My approach to my ECs is quality not quantity, will this hurt me? I really think its stupid when people do things JUST to put them on their resume. I plan to apply to the top tier schools and intend to start my MBA in the Fall of 2013. Any comments and suggestions are welcome.
Do I have a good shot at a top tier? I plan on building my resume and EC in the next couple of years.
Masters: Some credits completed for Engineering Management, 1 dropped class, 3.67 GPA. Leaning towards not finishing the degree because I don't want to take the engineering route in my career and also due to financial reasons.
Bachelors: Computer Engineering, 2009 3.38 GPA at regionally known engineering school
GMAT: TBD, shooting for 700+
President and founding member of IEEE Chapter during college, ~200 members of which ~20-50 showed up for events. During my tenure, I helped shape the Electrical and Computer Engineering curriculum for today's job market by networking with a certain company that will need a specialized and in demand skill set. They ended up sending one of their employees to teach a night class at my suggestion.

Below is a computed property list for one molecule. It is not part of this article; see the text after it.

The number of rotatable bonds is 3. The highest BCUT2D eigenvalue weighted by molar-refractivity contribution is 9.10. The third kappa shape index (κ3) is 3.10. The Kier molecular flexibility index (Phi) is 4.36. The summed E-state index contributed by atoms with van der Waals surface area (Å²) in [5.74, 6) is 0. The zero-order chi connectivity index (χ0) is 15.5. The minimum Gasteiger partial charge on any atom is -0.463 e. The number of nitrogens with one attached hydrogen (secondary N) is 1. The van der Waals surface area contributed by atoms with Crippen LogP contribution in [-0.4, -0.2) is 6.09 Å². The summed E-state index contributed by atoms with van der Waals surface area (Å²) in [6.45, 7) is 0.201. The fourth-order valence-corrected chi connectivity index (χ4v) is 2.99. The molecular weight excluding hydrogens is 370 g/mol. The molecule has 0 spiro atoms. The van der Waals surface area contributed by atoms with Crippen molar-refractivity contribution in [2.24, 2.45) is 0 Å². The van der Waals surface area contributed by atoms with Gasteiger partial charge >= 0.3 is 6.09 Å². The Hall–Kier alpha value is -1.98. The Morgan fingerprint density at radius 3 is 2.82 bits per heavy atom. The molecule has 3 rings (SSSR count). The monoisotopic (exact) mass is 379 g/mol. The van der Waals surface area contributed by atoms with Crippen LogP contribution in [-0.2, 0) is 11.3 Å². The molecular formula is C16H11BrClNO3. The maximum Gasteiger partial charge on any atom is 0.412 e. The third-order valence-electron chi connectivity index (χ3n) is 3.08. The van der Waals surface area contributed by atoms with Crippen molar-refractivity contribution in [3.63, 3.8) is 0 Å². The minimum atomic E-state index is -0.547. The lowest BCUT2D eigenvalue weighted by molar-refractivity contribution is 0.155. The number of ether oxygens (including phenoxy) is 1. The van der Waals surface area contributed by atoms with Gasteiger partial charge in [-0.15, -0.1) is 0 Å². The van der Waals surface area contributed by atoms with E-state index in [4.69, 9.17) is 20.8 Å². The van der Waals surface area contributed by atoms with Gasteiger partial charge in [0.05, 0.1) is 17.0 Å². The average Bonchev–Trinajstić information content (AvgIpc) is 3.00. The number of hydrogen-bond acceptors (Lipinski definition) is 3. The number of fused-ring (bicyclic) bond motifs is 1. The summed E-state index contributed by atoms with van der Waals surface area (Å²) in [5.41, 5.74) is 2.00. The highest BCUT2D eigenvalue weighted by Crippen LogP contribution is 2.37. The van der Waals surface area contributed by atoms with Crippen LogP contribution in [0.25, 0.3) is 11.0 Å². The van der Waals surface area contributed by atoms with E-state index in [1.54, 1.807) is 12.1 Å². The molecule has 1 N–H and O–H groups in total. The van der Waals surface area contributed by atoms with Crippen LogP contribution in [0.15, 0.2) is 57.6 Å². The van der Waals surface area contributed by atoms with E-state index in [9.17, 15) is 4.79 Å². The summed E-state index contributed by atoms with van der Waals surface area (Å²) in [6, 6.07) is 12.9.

Youth group leader at an inner city church since 2008. Involved with church around ~23 hours a month total. I mentor and counsel around 23 teens academically and spiritually. I've had to try to convince teenagers that they don't have to join the military to pay for college.
I also do things like help clergy with immigration concerns and act as an intermediary for them with lawyers.
Medical missions trip next year in a far off land
Current Industry: Energy
Post Bachelors: I worked in the financial industry doing IT project management for 9 months, and then switched into the energy industry where I now do engineering economics type of work.
Pre Bachelors: Participated in the co-op program at my school where I worked in 5 full time, 4-5 month engineering and IT jobs
Quality always trumps quantity, and frankly, the quantity of EC's above is not shabby at all. You shouldn't apologize for it.
If you continue to grow and progress and you earn a competitive GMAT (or better), you should have a competitive profile for the top tier. You may be interested in Best Practices for MBA Admissions
Co-Author of: MBA Admission for Smarties: The No-Nonsense Guide to Acceptance at Top Business Schools
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